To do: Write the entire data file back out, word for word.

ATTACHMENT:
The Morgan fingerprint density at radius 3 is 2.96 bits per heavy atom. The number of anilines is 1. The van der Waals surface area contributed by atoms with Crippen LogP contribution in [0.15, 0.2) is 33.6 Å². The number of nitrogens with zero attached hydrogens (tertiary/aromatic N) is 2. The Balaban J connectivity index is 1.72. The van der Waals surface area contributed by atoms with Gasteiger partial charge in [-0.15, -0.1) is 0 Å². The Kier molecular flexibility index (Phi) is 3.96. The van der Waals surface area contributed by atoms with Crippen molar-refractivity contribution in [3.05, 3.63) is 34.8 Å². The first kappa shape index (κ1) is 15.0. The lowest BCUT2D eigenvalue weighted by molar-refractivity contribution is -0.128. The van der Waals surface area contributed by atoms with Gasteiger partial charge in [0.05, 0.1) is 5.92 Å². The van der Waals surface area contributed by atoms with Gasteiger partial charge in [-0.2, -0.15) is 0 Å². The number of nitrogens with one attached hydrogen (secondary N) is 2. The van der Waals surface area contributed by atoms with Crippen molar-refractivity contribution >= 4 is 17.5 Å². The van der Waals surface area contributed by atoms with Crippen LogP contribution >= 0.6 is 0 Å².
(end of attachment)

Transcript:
The Morgan fingerprint density at radius 3 is 2.96 bits per heavy atom. The number of anilines is 1. The van der Waals surface area contributed by atoms with Crippen LogP contribution in [0.15, 0.2) is 33.6 Å². The number of nitrogens with zero attached hydrogens (tertiary/aromatic N) is 2. The Balaban J connectivity index is 1.72. The van der Waals surface area contributed by atoms with Gasteiger partial charge in [-0.15, -0.1) is 0 Å². The Kier molecular flexibility index (Phi) is 3.96. The van der Waals surface area contributed by atoms with Crippen molar-refractivity contribution in [3.05, 3.63) is 34.8 Å². The first kappa shape index (κ1) is 15.0. The lowest BCUT2D eigenvalue weighted by molar-refractivity contribution is -0.128. The van der Waals surface area contributed by atoms with Gasteiger partial charge in [0.05, 0.1) is 5.92 Å². The van der Waals surface area contributed by atoms with Gasteiger partial charge in [-0.2, -0.15) is 0 Å². The number of nitrogens with one attached hydrogen (secondary N) is 2. The van der Waals surface area contributed by atoms with Crippen molar-refractivity contribution >= 4 is 17.5 Å². The van der Waals surface area contributed by atoms with Crippen LogP contribution >= 0.6 is 0 Å².